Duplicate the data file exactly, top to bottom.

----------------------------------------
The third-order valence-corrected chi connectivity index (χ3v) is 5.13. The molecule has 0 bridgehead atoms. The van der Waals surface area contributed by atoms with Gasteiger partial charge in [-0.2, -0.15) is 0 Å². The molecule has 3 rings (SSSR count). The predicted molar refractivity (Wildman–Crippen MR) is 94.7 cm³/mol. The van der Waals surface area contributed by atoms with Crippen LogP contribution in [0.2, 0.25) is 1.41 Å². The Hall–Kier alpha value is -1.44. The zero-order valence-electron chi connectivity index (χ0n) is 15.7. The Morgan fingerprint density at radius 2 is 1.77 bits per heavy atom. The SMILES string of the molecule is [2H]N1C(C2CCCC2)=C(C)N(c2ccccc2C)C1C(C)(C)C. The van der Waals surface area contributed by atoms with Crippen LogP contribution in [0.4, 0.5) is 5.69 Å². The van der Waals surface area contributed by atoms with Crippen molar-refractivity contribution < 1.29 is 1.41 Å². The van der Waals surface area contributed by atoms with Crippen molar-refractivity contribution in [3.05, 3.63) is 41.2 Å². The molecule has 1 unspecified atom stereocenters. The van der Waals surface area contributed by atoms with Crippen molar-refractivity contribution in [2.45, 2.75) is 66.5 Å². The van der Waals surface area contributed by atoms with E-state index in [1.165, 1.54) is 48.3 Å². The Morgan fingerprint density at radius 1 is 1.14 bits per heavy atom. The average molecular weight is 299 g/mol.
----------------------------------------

The third-order valence-corrected chi connectivity index (χ3v) is 5.13. The molecule has 0 bridgehead atoms. The van der Waals surface area contributed by atoms with Gasteiger partial charge in [-0.2, -0.15) is 0 Å². The molecule has 3 rings (SSSR count). The predicted molar refractivity (Wildman–Crippen MR) is 94.7 cm³/mol. The van der Waals surface area contributed by atoms with Crippen LogP contribution in [0.2, 0.25) is 1.41 Å². The Hall–Kier alpha value is -1.44. The zero-order valence-electron chi connectivity index (χ0n) is 15.7. The Morgan fingerprint density at radius 2 is 1.77 bits per heavy atom. The SMILES string of the molecule is [2H]N1C(C2CCCC2)=C(C)N(c2ccccc2C)C1C(C)(C)C. The van der Waals surface area contributed by atoms with Crippen LogP contribution in [0.4, 0.5) is 5.69 Å². The van der Waals surface area contributed by atoms with Crippen molar-refractivity contribution < 1.29 is 1.41 Å². The van der Waals surface area contributed by atoms with Crippen molar-refractivity contribution in [3.05, 3.63) is 41.2 Å². The molecule has 1 unspecified atom stereocenters. The van der Waals surface area contributed by atoms with Crippen molar-refractivity contribution in [2.45, 2.75) is 66.5 Å². The van der Waals surface area contributed by atoms with E-state index in [1.165, 1.54) is 48.3 Å². The Morgan fingerprint density at radius 1 is 1.14 bits per heavy atom. The average molecular weight is 299 g/mol.